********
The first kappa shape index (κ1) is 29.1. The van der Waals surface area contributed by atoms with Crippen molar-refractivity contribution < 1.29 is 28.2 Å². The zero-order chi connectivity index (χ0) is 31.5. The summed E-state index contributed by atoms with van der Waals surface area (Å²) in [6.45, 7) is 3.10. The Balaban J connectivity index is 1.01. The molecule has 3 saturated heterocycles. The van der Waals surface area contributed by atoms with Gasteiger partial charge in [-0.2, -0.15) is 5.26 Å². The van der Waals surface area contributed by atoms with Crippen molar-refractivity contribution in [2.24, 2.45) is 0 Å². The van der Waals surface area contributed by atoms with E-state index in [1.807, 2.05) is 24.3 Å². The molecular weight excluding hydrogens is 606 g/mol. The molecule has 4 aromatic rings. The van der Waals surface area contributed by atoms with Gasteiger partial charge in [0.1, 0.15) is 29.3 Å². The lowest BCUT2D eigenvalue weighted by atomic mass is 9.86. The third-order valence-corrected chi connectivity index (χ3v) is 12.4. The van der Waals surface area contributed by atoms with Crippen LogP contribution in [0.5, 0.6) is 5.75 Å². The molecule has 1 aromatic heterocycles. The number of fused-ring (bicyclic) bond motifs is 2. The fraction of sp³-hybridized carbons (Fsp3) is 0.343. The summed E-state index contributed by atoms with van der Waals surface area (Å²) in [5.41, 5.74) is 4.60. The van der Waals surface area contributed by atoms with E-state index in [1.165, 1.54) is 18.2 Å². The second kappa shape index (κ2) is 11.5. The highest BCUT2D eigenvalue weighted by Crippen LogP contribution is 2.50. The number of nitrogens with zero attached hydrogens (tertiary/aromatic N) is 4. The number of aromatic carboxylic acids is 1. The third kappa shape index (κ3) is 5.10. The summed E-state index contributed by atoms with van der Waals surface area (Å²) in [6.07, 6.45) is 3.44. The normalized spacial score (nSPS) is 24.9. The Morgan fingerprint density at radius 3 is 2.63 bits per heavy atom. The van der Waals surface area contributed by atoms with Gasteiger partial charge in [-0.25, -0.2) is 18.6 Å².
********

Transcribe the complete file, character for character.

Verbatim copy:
The first kappa shape index (κ1) is 29.1. The van der Waals surface area contributed by atoms with Crippen molar-refractivity contribution < 1.29 is 28.2 Å². The zero-order chi connectivity index (χ0) is 31.5. The summed E-state index contributed by atoms with van der Waals surface area (Å²) in [6.45, 7) is 3.10. The Balaban J connectivity index is 1.01. The molecule has 3 saturated heterocycles. The van der Waals surface area contributed by atoms with Gasteiger partial charge in [-0.2, -0.15) is 5.26 Å². The van der Waals surface area contributed by atoms with Crippen molar-refractivity contribution in [2.24, 2.45) is 0 Å². The van der Waals surface area contributed by atoms with E-state index in [1.807, 2.05) is 24.3 Å². The molecular weight excluding hydrogens is 606 g/mol. The molecule has 4 aromatic rings. The van der Waals surface area contributed by atoms with Gasteiger partial charge in [0.1, 0.15) is 29.3 Å². The lowest BCUT2D eigenvalue weighted by atomic mass is 9.86. The third-order valence-corrected chi connectivity index (χ3v) is 12.4. The van der Waals surface area contributed by atoms with Crippen LogP contribution in [0.5, 0.6) is 5.75 Å². The molecule has 1 aromatic heterocycles. The number of fused-ring (bicyclic) bond motifs is 2. The fraction of sp³-hybridized carbons (Fsp3) is 0.343. The summed E-state index contributed by atoms with van der Waals surface area (Å²) in [5.41, 5.74) is 4.60. The van der Waals surface area contributed by atoms with E-state index in [1.165, 1.54) is 18.2 Å². The second kappa shape index (κ2) is 11.5. The highest BCUT2D eigenvalue weighted by Crippen LogP contribution is 2.50. The number of nitrogens with zero attached hydrogens (tertiary/aromatic N) is 4. The number of aromatic carboxylic acids is 1. The third kappa shape index (κ3) is 5.10. The summed E-state index contributed by atoms with van der Waals surface area (Å²) in [6.07, 6.45) is 3.44. The normalized spacial score (nSPS) is 24.9. The Morgan fingerprint density at radius 3 is 2.63 bits per heavy atom. The van der Waals surface area contributed by atoms with Gasteiger partial charge in [-0.25, -0.2) is 18.6 Å².